Minimum required distribution on Keogh?

Engineer retires at age 67 with retirement savings in various IRAs; begins taking minimum required distributions (MRDs) from all these IRAs at age 70 1/2 per the rules.
He also begins doing some occasional consulting at age 71 (mostly as consultant or expert witness in patent litigation); reports this income as self employment income on tax returns (doesn't incorporate or set up any kind of LLC or other legal structure. He also sets up and begins making allowed contributions into a Keogh Plan set up with the same financial organization that provides all his IRAs, and takes an appropriate deduction for these contributions on his annual tax returns.
Several years later he's still doing all this. Is he also supposed to be taking MRDs from what's accumulated in his Keogh account over this period of time?
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Yes, of course. A self-employed person is defined as an employee for purposes of Sec. 401 in Sec. 401(c). The plan will be subject to the excise tax provided by IRC Sec. 4974 if the RMDs are not made. There are provisions for abatement of the penalty (50% of the difference between the RMD and the amount actually distributed during the year) but you have to pay the penalty first and then apply for abatement on Form 5329. See the Form 5329 instructions.
Katie in San Diego
Katie in San Diego
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If he's over 70.5 he must include the value of ALL his retirement accounts requiring RMDs in the calculation of his RMD AND he must take the RMD amount annually. BUT he doesn't necessarily have to actually take money from the Keogh plan itself. Once he knows how much he must take, he can use the "Musketeer Method" for distributions - some from all or all from one!
Gene E. Utterback, EA, RFC, ABA
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On 4/21/11 10:59 AM, Gene E. Utterback, EA, RFC, ABA wrote:

For purposes of required minimum distributions, you must calculate a separate distribution from each type of plan. A taxpayer who has multiple accounts for each type of plan uses the aggregate balance of each type to calculate the RMD. That RMD can be taken from any number of that account type. This info is buried in the final regs for Sec. 401.
Example 1: Taxpayer worked for two employers and has two 401(k) plans with spouse as beneficiary. T/p calculates RMD on total balance in both plans. T/P must take the RMD from one or both 401K plans.
Example 2: Same as Example 1 and T/P also has a 403(b) plan with spouse as beneficiary. T/P performs the same calculation as in Example 1 to obtain the 401(k) RMD and must take the RMD from one or both 401(k) plans. T/P performs a separate calculation for the 403(b) and must take the RMD from the 403(b).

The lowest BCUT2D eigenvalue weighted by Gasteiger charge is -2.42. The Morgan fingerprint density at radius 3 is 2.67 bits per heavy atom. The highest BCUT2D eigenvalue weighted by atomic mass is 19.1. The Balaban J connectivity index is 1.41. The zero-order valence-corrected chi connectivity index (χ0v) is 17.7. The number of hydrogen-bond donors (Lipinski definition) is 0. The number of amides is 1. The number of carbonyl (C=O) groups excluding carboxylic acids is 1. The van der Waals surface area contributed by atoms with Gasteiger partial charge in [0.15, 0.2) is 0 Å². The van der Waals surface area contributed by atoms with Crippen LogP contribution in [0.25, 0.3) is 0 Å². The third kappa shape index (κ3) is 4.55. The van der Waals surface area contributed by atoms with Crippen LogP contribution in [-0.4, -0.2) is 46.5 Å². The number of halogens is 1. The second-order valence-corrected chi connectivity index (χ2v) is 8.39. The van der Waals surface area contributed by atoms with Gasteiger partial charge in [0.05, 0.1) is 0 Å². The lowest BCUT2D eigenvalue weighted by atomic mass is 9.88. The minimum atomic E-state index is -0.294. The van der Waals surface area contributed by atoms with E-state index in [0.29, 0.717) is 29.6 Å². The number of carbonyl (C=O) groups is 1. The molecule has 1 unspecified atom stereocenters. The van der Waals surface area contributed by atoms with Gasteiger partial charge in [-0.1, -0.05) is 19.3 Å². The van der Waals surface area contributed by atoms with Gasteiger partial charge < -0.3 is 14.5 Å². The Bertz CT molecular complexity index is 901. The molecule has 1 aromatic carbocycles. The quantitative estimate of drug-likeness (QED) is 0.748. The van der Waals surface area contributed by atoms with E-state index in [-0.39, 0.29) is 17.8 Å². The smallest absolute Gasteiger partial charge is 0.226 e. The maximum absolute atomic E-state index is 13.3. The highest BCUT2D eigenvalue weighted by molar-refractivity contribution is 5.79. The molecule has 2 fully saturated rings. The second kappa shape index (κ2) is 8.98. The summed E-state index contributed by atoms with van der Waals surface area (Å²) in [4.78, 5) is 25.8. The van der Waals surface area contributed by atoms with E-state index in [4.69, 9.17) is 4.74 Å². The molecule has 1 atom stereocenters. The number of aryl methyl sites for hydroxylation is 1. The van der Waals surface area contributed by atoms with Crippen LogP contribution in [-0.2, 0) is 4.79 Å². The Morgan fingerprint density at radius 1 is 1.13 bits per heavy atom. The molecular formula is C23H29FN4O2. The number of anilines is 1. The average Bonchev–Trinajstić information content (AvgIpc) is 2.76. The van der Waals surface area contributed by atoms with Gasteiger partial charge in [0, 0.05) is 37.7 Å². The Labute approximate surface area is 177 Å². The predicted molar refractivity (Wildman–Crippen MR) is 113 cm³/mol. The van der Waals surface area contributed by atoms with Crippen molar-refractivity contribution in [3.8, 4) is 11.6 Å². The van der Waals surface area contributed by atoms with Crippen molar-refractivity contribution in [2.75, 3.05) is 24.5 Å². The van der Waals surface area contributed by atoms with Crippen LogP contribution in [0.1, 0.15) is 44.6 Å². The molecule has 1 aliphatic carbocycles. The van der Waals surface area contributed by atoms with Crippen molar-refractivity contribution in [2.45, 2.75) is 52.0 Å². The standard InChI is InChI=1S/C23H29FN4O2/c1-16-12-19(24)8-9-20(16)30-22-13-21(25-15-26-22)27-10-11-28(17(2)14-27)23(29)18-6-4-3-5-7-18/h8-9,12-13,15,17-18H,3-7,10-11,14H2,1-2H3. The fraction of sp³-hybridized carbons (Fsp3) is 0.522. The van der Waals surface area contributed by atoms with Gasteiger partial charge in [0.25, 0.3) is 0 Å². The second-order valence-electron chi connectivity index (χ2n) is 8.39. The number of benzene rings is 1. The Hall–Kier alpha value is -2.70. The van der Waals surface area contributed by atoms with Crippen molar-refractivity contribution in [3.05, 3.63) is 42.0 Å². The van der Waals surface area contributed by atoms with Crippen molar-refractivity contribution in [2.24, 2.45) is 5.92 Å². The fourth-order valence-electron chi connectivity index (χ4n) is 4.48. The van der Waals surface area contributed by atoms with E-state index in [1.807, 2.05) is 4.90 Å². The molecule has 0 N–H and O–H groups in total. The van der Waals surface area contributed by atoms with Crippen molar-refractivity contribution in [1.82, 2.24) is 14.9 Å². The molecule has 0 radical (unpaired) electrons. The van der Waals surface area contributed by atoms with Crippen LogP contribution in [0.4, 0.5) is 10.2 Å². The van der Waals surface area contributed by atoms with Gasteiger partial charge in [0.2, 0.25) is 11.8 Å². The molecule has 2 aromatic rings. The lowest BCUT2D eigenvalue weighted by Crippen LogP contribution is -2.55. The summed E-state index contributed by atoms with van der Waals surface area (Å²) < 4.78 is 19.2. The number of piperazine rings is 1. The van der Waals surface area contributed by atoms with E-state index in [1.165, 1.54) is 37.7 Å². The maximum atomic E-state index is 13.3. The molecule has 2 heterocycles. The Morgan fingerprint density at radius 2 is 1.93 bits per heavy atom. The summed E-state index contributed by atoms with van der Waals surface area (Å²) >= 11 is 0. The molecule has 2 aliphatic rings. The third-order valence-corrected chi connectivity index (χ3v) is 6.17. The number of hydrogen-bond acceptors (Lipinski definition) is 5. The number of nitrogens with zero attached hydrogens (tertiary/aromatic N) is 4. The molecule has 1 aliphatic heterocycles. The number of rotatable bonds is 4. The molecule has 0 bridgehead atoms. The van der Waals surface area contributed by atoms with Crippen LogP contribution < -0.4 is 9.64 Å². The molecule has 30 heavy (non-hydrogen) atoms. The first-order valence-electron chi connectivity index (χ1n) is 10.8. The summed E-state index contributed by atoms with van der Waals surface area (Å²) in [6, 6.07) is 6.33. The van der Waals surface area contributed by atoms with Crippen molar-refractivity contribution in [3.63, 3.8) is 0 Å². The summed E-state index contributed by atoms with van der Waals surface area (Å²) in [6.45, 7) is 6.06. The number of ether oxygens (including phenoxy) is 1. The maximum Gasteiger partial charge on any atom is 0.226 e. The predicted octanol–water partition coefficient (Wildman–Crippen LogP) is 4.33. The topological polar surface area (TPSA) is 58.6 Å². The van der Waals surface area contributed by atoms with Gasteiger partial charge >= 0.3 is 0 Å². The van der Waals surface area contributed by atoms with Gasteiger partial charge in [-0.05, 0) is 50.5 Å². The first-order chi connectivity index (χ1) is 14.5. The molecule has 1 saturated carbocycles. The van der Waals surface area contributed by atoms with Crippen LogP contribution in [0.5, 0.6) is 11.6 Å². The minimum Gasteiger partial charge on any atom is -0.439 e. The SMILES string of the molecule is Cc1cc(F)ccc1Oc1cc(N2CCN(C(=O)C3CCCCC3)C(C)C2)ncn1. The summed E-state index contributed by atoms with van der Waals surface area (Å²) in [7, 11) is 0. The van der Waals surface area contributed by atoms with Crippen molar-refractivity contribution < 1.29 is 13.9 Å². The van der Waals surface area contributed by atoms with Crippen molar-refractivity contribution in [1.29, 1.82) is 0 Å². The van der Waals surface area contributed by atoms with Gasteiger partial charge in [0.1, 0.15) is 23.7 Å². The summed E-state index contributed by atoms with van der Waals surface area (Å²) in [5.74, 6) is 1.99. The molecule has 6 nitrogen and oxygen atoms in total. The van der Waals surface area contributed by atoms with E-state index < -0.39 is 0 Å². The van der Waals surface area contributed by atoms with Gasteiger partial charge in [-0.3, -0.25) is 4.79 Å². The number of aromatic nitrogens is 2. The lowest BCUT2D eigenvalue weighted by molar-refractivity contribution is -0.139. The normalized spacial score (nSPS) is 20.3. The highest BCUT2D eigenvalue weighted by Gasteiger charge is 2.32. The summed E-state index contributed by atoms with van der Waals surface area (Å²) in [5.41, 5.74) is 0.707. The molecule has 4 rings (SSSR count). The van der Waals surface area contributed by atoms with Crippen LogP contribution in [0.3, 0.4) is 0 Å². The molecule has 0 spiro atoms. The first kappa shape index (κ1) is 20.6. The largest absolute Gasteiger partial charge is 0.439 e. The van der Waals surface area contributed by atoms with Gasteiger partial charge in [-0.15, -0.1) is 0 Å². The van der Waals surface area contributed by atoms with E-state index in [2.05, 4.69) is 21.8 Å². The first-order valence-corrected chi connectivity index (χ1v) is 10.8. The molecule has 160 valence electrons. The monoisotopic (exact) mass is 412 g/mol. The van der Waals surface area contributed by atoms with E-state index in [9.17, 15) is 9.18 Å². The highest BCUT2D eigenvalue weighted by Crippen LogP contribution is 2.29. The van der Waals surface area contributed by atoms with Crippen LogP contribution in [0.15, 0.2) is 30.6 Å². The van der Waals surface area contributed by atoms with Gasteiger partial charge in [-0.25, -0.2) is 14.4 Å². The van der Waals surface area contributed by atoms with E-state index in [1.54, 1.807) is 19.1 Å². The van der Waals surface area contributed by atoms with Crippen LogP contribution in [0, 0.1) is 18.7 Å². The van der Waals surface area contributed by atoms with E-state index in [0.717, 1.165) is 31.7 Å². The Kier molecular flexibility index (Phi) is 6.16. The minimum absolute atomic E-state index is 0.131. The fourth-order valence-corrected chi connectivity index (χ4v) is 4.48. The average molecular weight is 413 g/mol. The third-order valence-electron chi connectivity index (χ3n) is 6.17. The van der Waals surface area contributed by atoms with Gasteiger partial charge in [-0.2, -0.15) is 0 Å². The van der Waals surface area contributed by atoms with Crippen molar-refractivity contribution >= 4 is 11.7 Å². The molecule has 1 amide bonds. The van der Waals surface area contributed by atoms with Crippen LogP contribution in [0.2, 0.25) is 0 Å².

Example 3: Same as Example 2 and T/P has 3 traditional IRA accounts in his name with his spouse as sole beneficiary. T/P performs the same calculation as in Example 2 and must take a 401(k) distribution and a 403(b) distribution. T/P calculates the IRA RMD by using the account balances of all 3 accounts. RMD can be taken from 1, 2 or 3 different IRA accounts.
Example 4: T/P has a traditional IRA in his name with his son as sole beneficiary. T/P also has a traditional IRA with his spouse who is 15 years younger as the sole beneficiary. T/P also has a traditional IRA inherited from his uncle. T/P computes three separate RMDs for the three different IRA accounts as the life expectancy factor is different for all 3 accounts. T/P can withdraw the total RMD from 1, 2 or 3 IRA accounts.
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On 4/21/11 12:14 PM, Alan wrote:

I just reread my examples and realized that the examples that contain two 401(k) plans is in error. When you have a 401(K) from multiple employers, you must calculate your RMD for each employer's plan and you must take that RMD from each employer's plan. This rule also applies to 457(b) plans.
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Alan
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On 4/21/11 12:14 PM, Alan wrote:

I just realized that Example 4 is incorrect. You can only aggregate IRAs in which you are an owner. You can not aggregate an IRA in which your interest is as a beneficiary. In my example, the RMD for the beneficiary IRA must be withdrawn from the beneficiary IRA. The amounts calculated for the other two IRAs can be aggregated. Lastly, you can aggregate beneficiary IRAs that were inherited from the same decedent. The above info is found in Notice 88-38.
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